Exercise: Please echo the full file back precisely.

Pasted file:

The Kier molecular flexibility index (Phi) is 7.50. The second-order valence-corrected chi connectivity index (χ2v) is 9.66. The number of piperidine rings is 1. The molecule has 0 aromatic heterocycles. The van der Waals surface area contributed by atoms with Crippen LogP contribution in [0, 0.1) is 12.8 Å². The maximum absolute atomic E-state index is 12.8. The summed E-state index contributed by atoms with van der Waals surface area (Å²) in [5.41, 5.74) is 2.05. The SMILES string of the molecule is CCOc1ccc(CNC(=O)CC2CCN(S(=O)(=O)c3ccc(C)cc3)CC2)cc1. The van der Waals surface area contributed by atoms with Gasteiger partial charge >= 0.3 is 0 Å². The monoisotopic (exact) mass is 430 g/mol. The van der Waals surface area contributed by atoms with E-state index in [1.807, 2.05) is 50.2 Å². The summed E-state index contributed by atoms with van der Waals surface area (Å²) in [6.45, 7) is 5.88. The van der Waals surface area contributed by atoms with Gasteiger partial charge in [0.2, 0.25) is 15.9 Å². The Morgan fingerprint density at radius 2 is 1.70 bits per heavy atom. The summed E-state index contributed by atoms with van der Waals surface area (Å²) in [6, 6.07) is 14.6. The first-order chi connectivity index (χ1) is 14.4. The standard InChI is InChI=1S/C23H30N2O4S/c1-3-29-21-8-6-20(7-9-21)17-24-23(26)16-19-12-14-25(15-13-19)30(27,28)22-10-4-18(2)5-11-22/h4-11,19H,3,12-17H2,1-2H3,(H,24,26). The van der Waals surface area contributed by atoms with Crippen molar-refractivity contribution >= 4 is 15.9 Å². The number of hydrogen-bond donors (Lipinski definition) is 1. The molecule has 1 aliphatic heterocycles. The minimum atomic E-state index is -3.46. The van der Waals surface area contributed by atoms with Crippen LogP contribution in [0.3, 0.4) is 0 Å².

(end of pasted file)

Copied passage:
The Kier molecular flexibility index (Phi) is 7.50. The second-order valence-corrected chi connectivity index (χ2v) is 9.66. The number of piperidine rings is 1. The molecule has 0 aromatic heterocycles. The van der Waals surface area contributed by atoms with Crippen LogP contribution in [0, 0.1) is 12.8 Å². The maximum absolute atomic E-state index is 12.8. The summed E-state index contributed by atoms with van der Waals surface area (Å²) in [5.41, 5.74) is 2.05. The SMILES string of the molecule is CCOc1ccc(CNC(=O)CC2CCN(S(=O)(=O)c3ccc(C)cc3)CC2)cc1. The van der Waals surface area contributed by atoms with Gasteiger partial charge >= 0.3 is 0 Å². The monoisotopic (exact) mass is 430 g/mol. The van der Waals surface area contributed by atoms with E-state index in [1.807, 2.05) is 50.2 Å². The summed E-state index contributed by atoms with van der Waals surface area (Å²) in [6.45, 7) is 5.88. The van der Waals surface area contributed by atoms with Gasteiger partial charge in [0.2, 0.25) is 15.9 Å². The Morgan fingerprint density at radius 2 is 1.70 bits per heavy atom. The summed E-state index contributed by atoms with van der Waals surface area (Å²) in [6, 6.07) is 14.6. The first-order chi connectivity index (χ1) is 14.4. The standard InChI is InChI=1S/C23H30N2O4S/c1-3-29-21-8-6-20(7-9-21)17-24-23(26)16-19-12-14-25(15-13-19)30(27,28)22-10-4-18(2)5-11-22/h4-11,19H,3,12-17H2,1-2H3,(H,24,26). The van der Waals surface area contributed by atoms with Crippen molar-refractivity contribution >= 4 is 15.9 Å². The number of hydrogen-bond donors (Lipinski definition) is 1. The molecule has 1 aliphatic heterocycles. The minimum atomic E-state index is -3.46. The van der Waals surface area contributed by atoms with Crippen LogP contribution in [0.3, 0.4) is 0 Å².